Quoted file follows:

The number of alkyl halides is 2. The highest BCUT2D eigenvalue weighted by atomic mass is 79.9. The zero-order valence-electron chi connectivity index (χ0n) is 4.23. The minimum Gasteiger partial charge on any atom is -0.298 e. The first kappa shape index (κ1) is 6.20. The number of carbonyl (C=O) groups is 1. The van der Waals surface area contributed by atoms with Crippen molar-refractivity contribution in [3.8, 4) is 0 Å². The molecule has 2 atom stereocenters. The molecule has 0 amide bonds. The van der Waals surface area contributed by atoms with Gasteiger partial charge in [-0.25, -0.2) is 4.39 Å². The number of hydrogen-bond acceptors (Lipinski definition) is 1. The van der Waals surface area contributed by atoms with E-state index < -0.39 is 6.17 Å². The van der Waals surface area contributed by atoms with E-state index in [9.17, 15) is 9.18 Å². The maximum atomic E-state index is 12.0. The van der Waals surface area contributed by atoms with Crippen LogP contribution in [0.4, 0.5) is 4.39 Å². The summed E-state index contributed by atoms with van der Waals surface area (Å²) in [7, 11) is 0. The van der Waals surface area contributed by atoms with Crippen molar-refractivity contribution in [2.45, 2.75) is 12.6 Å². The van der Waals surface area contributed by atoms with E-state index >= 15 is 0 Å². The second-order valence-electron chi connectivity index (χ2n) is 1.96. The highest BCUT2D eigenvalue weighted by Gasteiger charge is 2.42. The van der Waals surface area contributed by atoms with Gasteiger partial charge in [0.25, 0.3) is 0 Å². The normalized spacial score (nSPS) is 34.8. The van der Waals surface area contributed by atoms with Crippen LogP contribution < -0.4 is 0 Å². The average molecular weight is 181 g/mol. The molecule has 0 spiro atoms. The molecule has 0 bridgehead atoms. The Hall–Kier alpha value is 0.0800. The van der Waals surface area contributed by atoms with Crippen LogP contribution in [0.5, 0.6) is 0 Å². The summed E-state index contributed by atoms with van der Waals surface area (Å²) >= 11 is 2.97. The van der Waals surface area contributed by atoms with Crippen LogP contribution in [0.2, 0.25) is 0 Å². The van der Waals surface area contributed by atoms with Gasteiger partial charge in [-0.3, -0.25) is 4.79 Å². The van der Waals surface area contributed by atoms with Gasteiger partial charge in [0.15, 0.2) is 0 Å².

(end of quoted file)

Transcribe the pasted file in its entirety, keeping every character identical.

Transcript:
The number of alkyl halides is 2. The highest BCUT2D eigenvalue weighted by atomic mass is 79.9. The zero-order valence-electron chi connectivity index (χ0n) is 4.23. The minimum Gasteiger partial charge on any atom is -0.298 e. The first kappa shape index (κ1) is 6.20. The number of carbonyl (C=O) groups is 1. The van der Waals surface area contributed by atoms with Crippen molar-refractivity contribution in [3.8, 4) is 0 Å². The molecule has 2 atom stereocenters. The molecule has 0 amide bonds. The van der Waals surface area contributed by atoms with Gasteiger partial charge in [-0.25, -0.2) is 4.39 Å². The number of hydrogen-bond acceptors (Lipinski definition) is 1. The van der Waals surface area contributed by atoms with E-state index < -0.39 is 6.17 Å². The van der Waals surface area contributed by atoms with E-state index in [9.17, 15) is 9.18 Å². The maximum atomic E-state index is 12.0. The van der Waals surface area contributed by atoms with Crippen LogP contribution in [0.4, 0.5) is 4.39 Å². The summed E-state index contributed by atoms with van der Waals surface area (Å²) in [7, 11) is 0. The van der Waals surface area contributed by atoms with Crippen molar-refractivity contribution in [2.45, 2.75) is 12.6 Å². The van der Waals surface area contributed by atoms with E-state index >= 15 is 0 Å². The second-order valence-electron chi connectivity index (χ2n) is 1.96. The highest BCUT2D eigenvalue weighted by Gasteiger charge is 2.42. The van der Waals surface area contributed by atoms with Gasteiger partial charge in [0.25, 0.3) is 0 Å². The normalized spacial score (nSPS) is 34.8. The van der Waals surface area contributed by atoms with Crippen LogP contribution < -0.4 is 0 Å². The average molecular weight is 181 g/mol. The molecule has 0 spiro atoms. The molecule has 0 bridgehead atoms. The Hall–Kier alpha value is 0.0800. The van der Waals surface area contributed by atoms with Crippen LogP contribution in [0.5, 0.6) is 0 Å². The summed E-state index contributed by atoms with van der Waals surface area (Å²) >= 11 is 2.97. The van der Waals surface area contributed by atoms with Crippen LogP contribution in [0.2, 0.25) is 0 Å². The van der Waals surface area contributed by atoms with Gasteiger partial charge in [-0.3, -0.25) is 4.79 Å². The van der Waals surface area contributed by atoms with Gasteiger partial charge in [0.15, 0.2) is 0 Å².